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    A Rough Economic Year Ahead for Cuba

    A Rough Economic Year Ahead for Cuba
    Media Center, Image DECEMBER 22, 2015 | 20:23 GMT

    According to a U.N. 2015 study led by the Economic Commission for Latin
    America and the Caribbean, Cuba’s services sector is responsible for the
    growth in the Cuban economy, representing roughly 70 percent of gross
    domestic product. Tourism in particular has and continues to provide
    significant revenue to Havana, contributing $2.5 billion, or roughly 3
    percent of GDP.

    Furthermore, Cubans and Cuban-Americans have sent approximately $2
    billion worth of remittances in the past year. The revenue is expected
    to grow within the coming years as well, ever since the U.S. Treasury
    Office of Foreign Assets Control raised the limit of remittance exports
    from $500 to $2,000 per quarter. U.S. citizens are now authorized to
    import $400 worth of Cuban goods, which will boost Cuba’s domestic
    market sales. As a result, the Cuban economy is forecast to grow on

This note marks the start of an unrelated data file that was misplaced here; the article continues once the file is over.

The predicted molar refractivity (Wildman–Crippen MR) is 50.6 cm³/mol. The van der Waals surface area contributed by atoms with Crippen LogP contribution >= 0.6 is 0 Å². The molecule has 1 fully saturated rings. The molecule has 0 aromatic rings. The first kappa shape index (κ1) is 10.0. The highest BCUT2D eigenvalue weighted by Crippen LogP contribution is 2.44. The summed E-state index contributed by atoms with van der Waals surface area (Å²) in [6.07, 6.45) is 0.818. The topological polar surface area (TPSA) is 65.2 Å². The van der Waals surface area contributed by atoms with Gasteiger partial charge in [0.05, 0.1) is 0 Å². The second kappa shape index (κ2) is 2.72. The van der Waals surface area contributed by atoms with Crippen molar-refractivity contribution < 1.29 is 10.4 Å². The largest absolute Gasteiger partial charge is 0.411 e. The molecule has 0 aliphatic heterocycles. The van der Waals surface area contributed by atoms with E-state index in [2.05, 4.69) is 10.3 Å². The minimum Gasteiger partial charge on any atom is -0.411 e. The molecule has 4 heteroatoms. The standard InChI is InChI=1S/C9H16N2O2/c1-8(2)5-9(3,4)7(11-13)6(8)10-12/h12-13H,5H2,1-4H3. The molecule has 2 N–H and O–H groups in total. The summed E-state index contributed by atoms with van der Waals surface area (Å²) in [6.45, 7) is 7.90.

average more than 4 percent between 2016 and 2020.

    Unfortunately for Cuba, the U.S. trade embargo and the restrictions it
    places on economic growth remain. For all the benefits tourism and
    remittances provide, Cuba’s economy still heavily depends on these
    revenues, with no alternatives to diversify the economy because of the
    embargo. Because of this, Cuba will continue to be dependent on
    Venezuelan aid and fuel subsidies, a situation made more precarious by
    the results of Venezuela’s Dec. 6 legislative elections. The
    opposition-led National Assembly can now call a referendum on
    Venezuela’s international treaties that are deemed to compromise its
    national sovereignty, specifically its controversial treaties with Cuba.

    The embargo on Cuba will define the state of its economy in 2016, and
    unfortunately for Cuba, chances that the United States will lift
    restrictions are slim. With congressional and presidential elections
    approaching in 2016, domestic politics will limit U.S. politicians’ and
    lawmakers’ ability to cooperate in lifting the embargo. Thus, despite
    the thaw in U.S.-Cuba relations in 2015, it is unlikely that the United
    States will lift its embargo in 2016. It will be a more difficult year
    for Cuba as it becomes more dependent on tourism, remittance revenues
    and Venezuelan oil subsidies, all while remaining economically isolated.

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    Source: A Rough Economic Year Ahead for Cuba | Stratfor –